Legal widow

Wednesday morning was spent down at the doctors, for our youngest child had thoughtfully inserted a paper clip up her nose. When asked why she had done it, she answered: “To see how far it would go.” A reply which, I fear, dooms us to a lifetime of waiting for the police to knock at the door.

Having had some experience of young children putting things where they shouldn’t, I know that A&E is no good – a three-hour wait brings you a junior doctor who treats small people as if they could bite your hand off (very few, alas, are the George Clooneys of this world).

So we go to the GP, who has a technique involving Vaseline, a wooden lolly stick and a Minnie Mouse glove puppet that gets things out of the nose in a trice. I should do it myself, but my hands start shaking as soon as one of my own brood gets hurt – whereas I pick grit out of other toddlers’ bloody knees without a qualm – and I fear that the lolly stick would end up in there, too.

We got there to find the room full of elderly ladies and one man in a suit, which merited him special attention from the practice receptionist, who ushered him in to see the doctor first. He was obviously saving all his ailments up, because we were still there half an hour later, and Liability had done her ballet steps for every single one of the elderly ladies, who were now hiding behind old copies of Hello! magazine. Liability went to listen at the door, which I didn’t notice for a while because I was engrossed in the details of Catherine Zeta Jones’ wedding.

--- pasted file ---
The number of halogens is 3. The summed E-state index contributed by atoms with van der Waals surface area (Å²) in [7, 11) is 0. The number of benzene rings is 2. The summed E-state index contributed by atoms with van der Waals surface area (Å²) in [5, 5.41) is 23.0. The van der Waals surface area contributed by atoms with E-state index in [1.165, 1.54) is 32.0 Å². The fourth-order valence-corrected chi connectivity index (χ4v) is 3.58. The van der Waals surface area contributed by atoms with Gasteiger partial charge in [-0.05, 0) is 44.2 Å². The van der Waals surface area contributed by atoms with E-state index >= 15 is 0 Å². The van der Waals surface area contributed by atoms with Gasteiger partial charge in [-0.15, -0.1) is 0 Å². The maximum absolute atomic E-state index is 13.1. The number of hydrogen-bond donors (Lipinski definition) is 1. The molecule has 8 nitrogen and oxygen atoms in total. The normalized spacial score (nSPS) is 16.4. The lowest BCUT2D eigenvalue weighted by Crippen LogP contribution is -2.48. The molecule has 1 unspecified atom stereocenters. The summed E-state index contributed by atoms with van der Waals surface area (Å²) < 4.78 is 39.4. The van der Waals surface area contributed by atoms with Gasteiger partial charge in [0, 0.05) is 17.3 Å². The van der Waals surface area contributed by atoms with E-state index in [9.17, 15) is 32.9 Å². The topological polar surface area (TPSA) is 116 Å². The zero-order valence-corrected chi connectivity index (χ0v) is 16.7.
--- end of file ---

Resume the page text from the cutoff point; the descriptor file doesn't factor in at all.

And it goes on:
“They’re not talking, Mum,” said Liability, loudly. “There’s just breathing going on.” I tried to pretend she didn’t belong to me, and the man in the suit came out. Liability ran up to him, tugged on his suit pocket (I heard a very small ripping sound), and asked: “Are you a silly sitter, like my daddy?”

Man in suit looked down at her and worked out what she was saying. He obviously was a solicitor, probably intellectual property (who, in their defence, are the only lawyers capable of abstract thought), because he threw this stunner back at her: “I don’t know. Are there any solicitors like your daddy?”

Liability looked at him as if his face had fallen off (such is her invariable response to people who are talking rubbish). Then light dawned.

“Of course, no one is quite like my daddy, you’re quite right,” she said.

I beamed round the assembled ladies, expecting a paean of praise from my lovely daughter. “He always runs out the back door when Granny comes round, and I don’t ‘spect anyone else does that. I don’t ‘spect anyone else forgets Mummy’s birthday like he does. And he’s always writing ‘United are the best’ everywhere – it’s on my sister’s homework, and three times on my new Maisie book.”

Man in suit started violently and said: “I don’t suppose your daddy works for Megatch Arge Outwraite?”

“I don’t know. I’ll ask Mummy,” said Liability, who turned and bawled: “Mummy, does Daddy work for Megajarwararrar?” at the top of her voice before I could get to her and clamp a hand over her mouth.

I introduced myself. It turned out that man in suit had just joined the firm and was doing the medical. I asked, half fearfully, whether he really knew my husband.

“Of course. I found him writing ‘United are the best’ underneath the boardroom table yesterday, just where the managing partner sits. Said it gave him enormous satisfaction, because the MP’s a Chelsea man.”